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awk

"pattern-directed scanning and processing language" - man awk

Examples

Some of these require GNU awk.

awk '${print $1}' filename.txt
ps aux | awk '$1 == "root" {print $2}'

Sort a file by line lengths

awk '{print length, $0}' testfile.txt | sort -n

TDL to CSV

awk '{gsub("\t","\",\"",$0); print;}' | sed 's#^#"#;s#$#"#;'

% is the modulus operator, which finds the remainder after an integer divide.

awk 'NR % 2 == 0 { print $1 }'
ls | awk 'NR % 2 == 0 { print $0 }'
ls | awk 'NR % 2 != 0 { print $0 }'
awk '{if (NR%2==0) { print $0 " " prev } else { prev=$0 }}'
awk '{sum += $1} END {print sum}' filename
awk '{sum += $1} END {avg = sum/NR ; printf "Sum:     %s\nAverage: %s\n", sum, avg}' foo.txt

Split file by recurring string

This will create a new file every time the string "SERVER" is found, essentially splitting the file by that string. Concatenating all of the output files would create the original file (potentially adding an extra newline).

awk '/SERVER/{n++}{print >"out" sprintf("%02d", n) ".txt" }' example.txt

Show count of syslog messages per minute

awk -F: {'print $1 `“`:`”` $2'} /var/log/messages |uniq -c

Show count of root logins per minute

awk -F: '/root/{print $1 ":" $2}' /var/log/auth.log |uniq -c
ls -la | awk '$3 ~/[0-9]/{print}'

Show only zfs snapshots whose size is zero

zfs list -t snapshot | awk '$2 == 0'
tcpdump -r ops1prod-syn.cap | sort -k2 | awk '$3 !~ /ztmis.prod/ { print }'

Show 500 errors in a standard apache access log

awk '$9 ~ /5[0-9][0-9]/' www_zoosk_access.log

Show total rss and vsz count for all cronolog processes

ps aux |
  grep -i cronolo[g] |
  awk '{vsz += $5; rss += $6} END {print "vsz total = "vsz ; print "rss total = "rss}'

Get IPv4 address on BSD/OSX

ifconfig | awk '$1 == "inet" && $2 != "127.0.0.1" {print $2}'

Get IPv6 address on BSD/OSX

ifconfig | awk '$1 == "inet6" && $2 !~ "::1|.*lo" {print $2}'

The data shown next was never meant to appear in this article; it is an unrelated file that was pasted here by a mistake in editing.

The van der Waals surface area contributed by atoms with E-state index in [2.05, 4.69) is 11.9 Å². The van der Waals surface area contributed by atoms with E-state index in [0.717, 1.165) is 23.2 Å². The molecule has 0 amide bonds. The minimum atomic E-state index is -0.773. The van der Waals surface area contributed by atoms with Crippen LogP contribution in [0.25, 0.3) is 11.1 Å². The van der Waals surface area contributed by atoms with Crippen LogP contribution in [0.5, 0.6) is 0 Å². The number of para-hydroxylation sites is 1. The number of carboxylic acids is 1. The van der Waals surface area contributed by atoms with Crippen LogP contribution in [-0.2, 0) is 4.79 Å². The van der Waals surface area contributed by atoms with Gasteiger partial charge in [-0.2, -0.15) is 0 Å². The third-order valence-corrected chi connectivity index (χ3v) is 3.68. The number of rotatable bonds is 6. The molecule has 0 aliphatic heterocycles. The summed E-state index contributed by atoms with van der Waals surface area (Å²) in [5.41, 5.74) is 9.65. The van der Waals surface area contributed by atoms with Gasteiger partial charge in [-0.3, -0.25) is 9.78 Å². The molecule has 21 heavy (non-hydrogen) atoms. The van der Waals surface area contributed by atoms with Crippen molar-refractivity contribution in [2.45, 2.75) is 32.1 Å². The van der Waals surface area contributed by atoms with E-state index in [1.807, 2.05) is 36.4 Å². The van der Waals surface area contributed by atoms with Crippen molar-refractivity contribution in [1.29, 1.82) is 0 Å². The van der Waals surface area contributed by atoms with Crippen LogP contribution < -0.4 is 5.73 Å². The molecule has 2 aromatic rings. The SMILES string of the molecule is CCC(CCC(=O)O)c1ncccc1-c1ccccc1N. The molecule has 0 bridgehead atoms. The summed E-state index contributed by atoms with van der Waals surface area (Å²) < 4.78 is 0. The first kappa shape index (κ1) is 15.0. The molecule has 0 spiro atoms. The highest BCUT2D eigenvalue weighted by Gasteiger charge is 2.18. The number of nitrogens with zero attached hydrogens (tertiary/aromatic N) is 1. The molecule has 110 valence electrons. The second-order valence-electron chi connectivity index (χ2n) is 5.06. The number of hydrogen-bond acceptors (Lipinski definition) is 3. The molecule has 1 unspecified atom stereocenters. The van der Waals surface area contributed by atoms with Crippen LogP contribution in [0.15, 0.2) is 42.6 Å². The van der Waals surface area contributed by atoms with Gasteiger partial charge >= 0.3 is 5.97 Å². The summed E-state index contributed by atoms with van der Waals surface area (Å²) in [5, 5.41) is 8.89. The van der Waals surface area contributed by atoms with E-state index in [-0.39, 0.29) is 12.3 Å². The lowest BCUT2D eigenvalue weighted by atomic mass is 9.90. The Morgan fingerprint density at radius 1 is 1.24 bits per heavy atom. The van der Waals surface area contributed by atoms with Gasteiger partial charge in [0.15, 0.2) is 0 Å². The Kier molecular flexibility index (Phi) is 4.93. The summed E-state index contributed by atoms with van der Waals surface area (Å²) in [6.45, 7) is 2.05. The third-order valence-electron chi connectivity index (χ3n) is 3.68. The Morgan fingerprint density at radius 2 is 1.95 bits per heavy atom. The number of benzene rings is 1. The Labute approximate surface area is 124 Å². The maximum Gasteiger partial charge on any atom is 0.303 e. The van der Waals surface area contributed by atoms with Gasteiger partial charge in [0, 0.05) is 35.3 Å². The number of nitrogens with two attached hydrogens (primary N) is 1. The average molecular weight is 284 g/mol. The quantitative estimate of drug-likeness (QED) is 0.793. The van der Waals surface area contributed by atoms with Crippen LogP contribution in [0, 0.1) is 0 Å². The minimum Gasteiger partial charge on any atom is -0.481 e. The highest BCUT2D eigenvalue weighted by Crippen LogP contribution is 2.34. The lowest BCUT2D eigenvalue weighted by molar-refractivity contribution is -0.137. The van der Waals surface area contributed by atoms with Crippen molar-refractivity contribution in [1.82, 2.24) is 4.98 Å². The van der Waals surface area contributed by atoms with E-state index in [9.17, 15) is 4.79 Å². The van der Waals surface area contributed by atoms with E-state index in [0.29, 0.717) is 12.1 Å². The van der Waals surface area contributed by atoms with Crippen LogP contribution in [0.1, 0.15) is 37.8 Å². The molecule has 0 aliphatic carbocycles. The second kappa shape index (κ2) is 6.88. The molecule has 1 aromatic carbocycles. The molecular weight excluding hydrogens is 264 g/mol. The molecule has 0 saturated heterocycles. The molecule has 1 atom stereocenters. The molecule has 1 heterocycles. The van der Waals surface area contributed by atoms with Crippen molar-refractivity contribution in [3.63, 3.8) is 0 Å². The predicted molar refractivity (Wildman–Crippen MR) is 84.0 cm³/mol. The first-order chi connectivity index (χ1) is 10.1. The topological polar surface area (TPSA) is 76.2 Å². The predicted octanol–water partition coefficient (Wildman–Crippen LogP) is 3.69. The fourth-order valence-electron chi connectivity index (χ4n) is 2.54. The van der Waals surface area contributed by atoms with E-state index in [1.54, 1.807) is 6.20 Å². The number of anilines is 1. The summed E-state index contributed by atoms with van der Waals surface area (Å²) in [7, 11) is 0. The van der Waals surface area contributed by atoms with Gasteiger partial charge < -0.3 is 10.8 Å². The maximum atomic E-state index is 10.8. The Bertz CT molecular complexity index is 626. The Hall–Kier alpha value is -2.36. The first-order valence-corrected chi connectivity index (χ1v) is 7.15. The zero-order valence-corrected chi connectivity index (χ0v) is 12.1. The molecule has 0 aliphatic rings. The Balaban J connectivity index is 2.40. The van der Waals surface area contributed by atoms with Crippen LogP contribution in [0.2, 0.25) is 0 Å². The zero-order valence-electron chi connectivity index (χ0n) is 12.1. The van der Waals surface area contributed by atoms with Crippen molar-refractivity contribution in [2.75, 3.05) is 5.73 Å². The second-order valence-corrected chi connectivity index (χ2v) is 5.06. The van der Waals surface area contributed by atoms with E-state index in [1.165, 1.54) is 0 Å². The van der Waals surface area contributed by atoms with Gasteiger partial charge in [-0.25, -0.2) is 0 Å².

ls -la | awk -F" " '{print $NF}'
ls -la | awk -F" " '{print $(NF - 1)}'

This works by storing the previous line. If the current line matches the regex, the previous line is printed from the stored value.

$ awk '/32 host/ { print previous_line } {previous_line=$0}' /proc/net/fib_trie | column -t | sort -u
|--  10.134.243.137
|--  127.0.0.1
|--  169.50.9.172

Add content to line 1 if there is no match

This adds a yaml document separator to the beginning of all yaml files in the current directory only if it does not already have one.

tempfile=$(mktemp)
for file in ./*.yaml ; do
  awk 'NR == 1 && $0 != "---" {print "---"} {print}' "${file}" > "${tempfile}" \
  && mv "${tempfile}" "${file}"
done
helm template . --set global.baseDomain=foo.com -f /Users/danielh/a/google-environments/prod/cloud/app/config.yaml 2>/dev/null |
awk '/image: / {match($2, /(([^"]*):[^"]*)/, a) ; printf "https://%s %s\n", a[2], a[1] ;}' |
sort -u |
column -t

A less complicated awk form of this that uses other shell commands would be

helm template . --set global.baseDomain=foo.com -f /Users/danielh/a/google-environments/prod/cloud/app/config.yaml 2>/dev/null |
grep 'image: ' |
awk '{print $2}' |
sed 's/"//g' |
sed 's/\(\(.*\):.*\)/https:\/\/\2 \1/' |
sort -u |
column -t

So it really depends on where you want to put your complications, how performant you want to be, and how readable you want it to be. These both produce identical output, but some people find it easier to read shorter commands with simpler syntaxes, which is great for maintainability when performance is not an issue.

https://quay.io/astronomer/ap-alertmanager  quay.io/astronomer/ap-alertmanager:0.23.0
https://quay.io/astronomer/ap-astro-ui      quay.io/astronomer/ap-astro-ui:0.25.4
https://quay.io/astronomer/ap-base          quay.io/astronomer/ap-base:3.14.2
https://quay.io/astronomer/ap-cli-install   quay.io/astronomer/ap-cli-install:0.25.2
...snip...

Show a list of dns hostname queries with domain stripped, sorted by hostname length

This samples 100k dns queries, strips off all the domain names in the queried hostname, and prints the length of that first component of the FQDN (the bare hostname) along with the bare hostname itself, and shows the longest 25 entries.

tcpdump -c 100000 -l -n -e dst port 53 |
awk '$14 == "A?" {gsub(/\..*/, "", $15) ; print(length($15), $15) ; fflush("/dev/stdout") ;}' |
sort -u |
sort -n |
tail -n 25

Run this on your kube-dns nodes to see how close you're getting to the 63 character limit. You will never see errors though, because any name with comopnents that are longer than 63 characters are not sent over the wire, so you'll need to check your logs for those. A good string to search for is "63 characters".

See Also